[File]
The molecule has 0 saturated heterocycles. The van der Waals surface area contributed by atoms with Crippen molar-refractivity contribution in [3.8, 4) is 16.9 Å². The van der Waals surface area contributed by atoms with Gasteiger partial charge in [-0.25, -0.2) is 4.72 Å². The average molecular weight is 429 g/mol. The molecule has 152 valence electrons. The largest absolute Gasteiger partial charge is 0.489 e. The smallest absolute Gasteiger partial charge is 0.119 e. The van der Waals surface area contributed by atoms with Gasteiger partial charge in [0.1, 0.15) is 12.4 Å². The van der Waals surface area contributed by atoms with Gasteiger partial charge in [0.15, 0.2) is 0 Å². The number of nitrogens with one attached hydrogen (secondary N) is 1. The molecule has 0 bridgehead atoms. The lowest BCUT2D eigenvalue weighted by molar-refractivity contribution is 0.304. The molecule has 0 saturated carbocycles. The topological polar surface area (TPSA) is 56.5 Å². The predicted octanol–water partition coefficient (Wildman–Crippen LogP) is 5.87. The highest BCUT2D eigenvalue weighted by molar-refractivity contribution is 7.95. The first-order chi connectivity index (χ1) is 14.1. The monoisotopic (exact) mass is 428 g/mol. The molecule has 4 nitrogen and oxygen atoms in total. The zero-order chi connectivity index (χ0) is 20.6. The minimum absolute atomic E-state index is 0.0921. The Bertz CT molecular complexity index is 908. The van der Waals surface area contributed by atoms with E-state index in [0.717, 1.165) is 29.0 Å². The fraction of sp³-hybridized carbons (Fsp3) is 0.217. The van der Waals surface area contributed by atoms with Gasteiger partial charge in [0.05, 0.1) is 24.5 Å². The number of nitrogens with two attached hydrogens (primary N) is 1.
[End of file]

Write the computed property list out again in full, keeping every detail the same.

The molecule has 0 saturated heterocycles. The van der Waals surface area contributed by atoms with Crippen molar-refractivity contribution in [3.8, 4) is 16.9 Å². The van der Waals surface area contributed by atoms with Gasteiger partial charge in [-0.25, -0.2) is 4.72 Å². The average molecular weight is 429 g/mol. The molecule has 152 valence electrons. The largest absolute Gasteiger partial charge is 0.489 e. The smallest absolute Gasteiger partial charge is 0.119 e. The van der Waals surface area contributed by atoms with Gasteiger partial charge in [0.1, 0.15) is 12.4 Å². The van der Waals surface area contributed by atoms with Gasteiger partial charge in [0.15, 0.2) is 0 Å². The number of nitrogens with one attached hydrogen (secondary N) is 1. The molecule has 0 bridgehead atoms. The lowest BCUT2D eigenvalue weighted by molar-refractivity contribution is 0.304. The molecule has 0 saturated carbocycles. The topological polar surface area (TPSA) is 56.5 Å². The predicted octanol–water partition coefficient (Wildman–Crippen LogP) is 5.87. The highest BCUT2D eigenvalue weighted by molar-refractivity contribution is 7.95. The first-order chi connectivity index (χ1) is 14.1. The monoisotopic (exact) mass is 428 g/mol. The molecule has 4 nitrogen and oxygen atoms in total. The zero-order chi connectivity index (χ0) is 20.6. The minimum absolute atomic E-state index is 0.0921. The Bertz CT molecular complexity index is 908. The van der Waals surface area contributed by atoms with E-state index in [0.717, 1.165) is 29.0 Å². The fraction of sp³-hybridized carbons (Fsp3) is 0.217. The van der Waals surface area contributed by atoms with Gasteiger partial charge in [0.05, 0.1) is 24.5 Å². The number of nitrogens with two attached hydrogens (primary N) is 1.